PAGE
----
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Other Voices: U.S. should be working to update NAFTA, not destroy it

By San Antonio Express-News
Nov. 28, 2017 at 11:24 p.m.


The rhetoric about NAFTA has been searing, but Texas Sen. John Cornyn believes cooler heads will prevail.

In comments made at a recent North American Trade Agreement field hearing in San Antonio, Cornyn said he is optimistic a deal will be reached because the agreement is too important for the U.S., Mexico and Canada.

"I think the consequences of failure are really going to be bad for all three countries involved," he said.

We agree also about the consequences of failure, especially for Texas, but are less optimistic negotiations will be successful. The U.S. has made a number of untenable demands on the other countries that flirt with future failure.

Timing is also an issue. Talks are extending into 2018, a year of big elections. Mexico will elect a new president this summer, and U.S. midterm elections will follow in the fall.

NAFTA has been unfairly maligned. On the whole, it has been modestly good for the U.S. The Congressional Research Service estimated the agreement boosted GDP by 0.5 percent in 2015, for example. Economists have said it has likely preserved manufacturing jobs in North America that otherwise would have moved to China.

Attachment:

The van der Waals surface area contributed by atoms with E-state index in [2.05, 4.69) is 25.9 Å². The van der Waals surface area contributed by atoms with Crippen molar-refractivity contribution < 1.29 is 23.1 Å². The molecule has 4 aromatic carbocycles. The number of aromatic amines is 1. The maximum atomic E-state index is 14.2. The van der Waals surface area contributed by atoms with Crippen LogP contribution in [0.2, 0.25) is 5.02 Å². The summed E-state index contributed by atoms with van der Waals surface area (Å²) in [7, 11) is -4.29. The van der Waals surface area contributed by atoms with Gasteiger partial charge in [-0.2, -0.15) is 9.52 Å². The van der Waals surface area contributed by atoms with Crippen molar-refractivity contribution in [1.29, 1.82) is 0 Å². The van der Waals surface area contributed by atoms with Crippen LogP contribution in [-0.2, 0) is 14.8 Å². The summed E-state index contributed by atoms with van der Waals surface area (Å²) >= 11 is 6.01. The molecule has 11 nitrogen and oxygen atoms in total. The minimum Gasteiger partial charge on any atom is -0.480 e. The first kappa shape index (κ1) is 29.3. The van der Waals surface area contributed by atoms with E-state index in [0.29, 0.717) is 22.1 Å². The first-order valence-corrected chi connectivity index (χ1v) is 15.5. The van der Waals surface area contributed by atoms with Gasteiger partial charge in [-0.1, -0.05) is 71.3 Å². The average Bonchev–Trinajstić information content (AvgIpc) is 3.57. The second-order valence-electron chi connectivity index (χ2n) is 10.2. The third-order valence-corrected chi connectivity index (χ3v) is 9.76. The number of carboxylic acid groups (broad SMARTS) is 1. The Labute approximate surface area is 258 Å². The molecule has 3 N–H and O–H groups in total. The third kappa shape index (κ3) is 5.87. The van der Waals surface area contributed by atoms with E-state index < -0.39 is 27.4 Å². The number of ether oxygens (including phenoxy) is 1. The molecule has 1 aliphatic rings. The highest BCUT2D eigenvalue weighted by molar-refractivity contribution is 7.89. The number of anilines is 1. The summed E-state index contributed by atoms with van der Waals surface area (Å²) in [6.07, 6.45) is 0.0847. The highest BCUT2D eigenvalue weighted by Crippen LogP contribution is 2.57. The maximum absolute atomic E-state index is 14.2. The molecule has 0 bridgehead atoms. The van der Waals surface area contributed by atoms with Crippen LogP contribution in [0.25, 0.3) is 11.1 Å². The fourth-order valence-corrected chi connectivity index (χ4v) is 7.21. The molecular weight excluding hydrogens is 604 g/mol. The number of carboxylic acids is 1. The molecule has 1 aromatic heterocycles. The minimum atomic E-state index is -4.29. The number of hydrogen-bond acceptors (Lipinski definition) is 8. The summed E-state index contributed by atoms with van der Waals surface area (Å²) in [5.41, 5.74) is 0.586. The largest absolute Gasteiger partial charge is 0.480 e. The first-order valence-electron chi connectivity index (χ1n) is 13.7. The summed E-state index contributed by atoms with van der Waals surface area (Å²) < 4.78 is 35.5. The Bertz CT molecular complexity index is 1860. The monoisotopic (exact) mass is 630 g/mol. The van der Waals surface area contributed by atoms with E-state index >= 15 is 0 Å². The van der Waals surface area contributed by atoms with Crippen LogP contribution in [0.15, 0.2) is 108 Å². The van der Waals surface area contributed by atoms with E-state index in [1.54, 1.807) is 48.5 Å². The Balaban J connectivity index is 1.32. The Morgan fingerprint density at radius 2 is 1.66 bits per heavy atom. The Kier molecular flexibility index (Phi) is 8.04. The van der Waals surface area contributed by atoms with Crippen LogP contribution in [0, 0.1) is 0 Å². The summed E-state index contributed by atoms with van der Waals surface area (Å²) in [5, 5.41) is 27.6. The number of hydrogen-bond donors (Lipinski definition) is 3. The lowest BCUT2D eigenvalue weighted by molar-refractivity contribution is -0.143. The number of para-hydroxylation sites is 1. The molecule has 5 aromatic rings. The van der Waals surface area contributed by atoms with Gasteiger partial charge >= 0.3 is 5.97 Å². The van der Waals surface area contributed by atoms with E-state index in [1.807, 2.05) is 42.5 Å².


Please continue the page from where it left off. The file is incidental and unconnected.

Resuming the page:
Texas has benefited from the free trade agreement. The Lone State State led the nation with $232 billion in exports in 2016, per the International Trade Administration.

Our top export destination? Mexico. It's not even close.

It speaks to the agreement's value that the auto, agriculture, manufacturing and oil and gas industries overwhelmingly support NAFTA.

Does the agreement need updating? Of course. It's been more than 20 years.

But the White House has made that task unnecessarily difficult with heated rhetoric and ridiculous positions. These include: A five-year sunset clause, which would undermine any agreement; demanding that 85 percent of any vehicle be manufactured in North America and 50 percent in the U.S., which is an invitation to simply manufacture in China or raise prices on consumers; and ending third-party arbitration.

These are all nonstarters that unnecessarily threaten an agreement that has served all three countries well.

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